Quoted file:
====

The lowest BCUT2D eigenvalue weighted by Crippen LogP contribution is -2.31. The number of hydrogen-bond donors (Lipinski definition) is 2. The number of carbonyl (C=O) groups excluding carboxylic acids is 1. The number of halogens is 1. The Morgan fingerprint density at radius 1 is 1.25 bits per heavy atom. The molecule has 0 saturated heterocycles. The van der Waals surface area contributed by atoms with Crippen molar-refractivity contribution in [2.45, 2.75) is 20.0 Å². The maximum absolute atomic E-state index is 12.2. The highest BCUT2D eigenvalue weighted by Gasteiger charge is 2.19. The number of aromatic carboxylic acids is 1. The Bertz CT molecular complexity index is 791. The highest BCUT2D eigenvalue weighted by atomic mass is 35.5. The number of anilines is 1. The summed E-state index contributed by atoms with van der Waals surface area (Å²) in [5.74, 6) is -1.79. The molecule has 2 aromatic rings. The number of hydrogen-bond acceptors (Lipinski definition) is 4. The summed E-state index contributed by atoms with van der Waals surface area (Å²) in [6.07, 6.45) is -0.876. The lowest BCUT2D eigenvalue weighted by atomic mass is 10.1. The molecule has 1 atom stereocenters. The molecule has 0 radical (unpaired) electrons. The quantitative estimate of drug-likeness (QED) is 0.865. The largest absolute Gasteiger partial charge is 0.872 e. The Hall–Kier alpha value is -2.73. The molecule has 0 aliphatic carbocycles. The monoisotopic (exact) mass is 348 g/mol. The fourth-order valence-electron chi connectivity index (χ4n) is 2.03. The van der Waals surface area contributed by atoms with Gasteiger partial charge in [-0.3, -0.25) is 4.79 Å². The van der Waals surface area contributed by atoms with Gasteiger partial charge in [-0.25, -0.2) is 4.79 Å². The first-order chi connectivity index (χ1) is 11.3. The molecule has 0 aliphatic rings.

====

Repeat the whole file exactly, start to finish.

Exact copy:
The lowest BCUT2D eigenvalue weighted by Crippen LogP contribution is -2.31. The number of hydrogen-bond donors (Lipinski definition) is 2. The number of carbonyl (C=O) groups excluding carboxylic acids is 1. The number of halogens is 1. The Morgan fingerprint density at radius 1 is 1.25 bits per heavy atom. The molecule has 0 saturated heterocycles. The van der Waals surface area contributed by atoms with Crippen molar-refractivity contribution in [2.45, 2.75) is 20.0 Å². The maximum absolute atomic E-state index is 12.2. The highest BCUT2D eigenvalue weighted by Gasteiger charge is 2.19. The number of aromatic carboxylic acids is 1. The Bertz CT molecular complexity index is 791. The highest BCUT2D eigenvalue weighted by atomic mass is 35.5. The number of anilines is 1. The summed E-state index contributed by atoms with van der Waals surface area (Å²) in [5.74, 6) is -1.79. The molecule has 2 aromatic rings. The number of hydrogen-bond acceptors (Lipinski definition) is 4. The summed E-state index contributed by atoms with van der Waals surface area (Å²) in [6.07, 6.45) is -0.876. The lowest BCUT2D eigenvalue weighted by atomic mass is 10.1. The molecule has 1 atom stereocenters. The molecule has 0 radical (unpaired) electrons. The quantitative estimate of drug-likeness (QED) is 0.865. The largest absolute Gasteiger partial charge is 0.872 e. The Hall–Kier alpha value is -2.73. The molecule has 0 aliphatic carbocycles. The monoisotopic (exact) mass is 348 g/mol. The fourth-order valence-electron chi connectivity index (χ4n) is 2.03. The van der Waals surface area contributed by atoms with Gasteiger partial charge in [-0.3, -0.25) is 4.79 Å². The van der Waals surface area contributed by atoms with Gasteiger partial charge in [-0.25, -0.2) is 4.79 Å². The first-order chi connectivity index (χ1) is 11.3. The molecule has 0 aliphatic rings.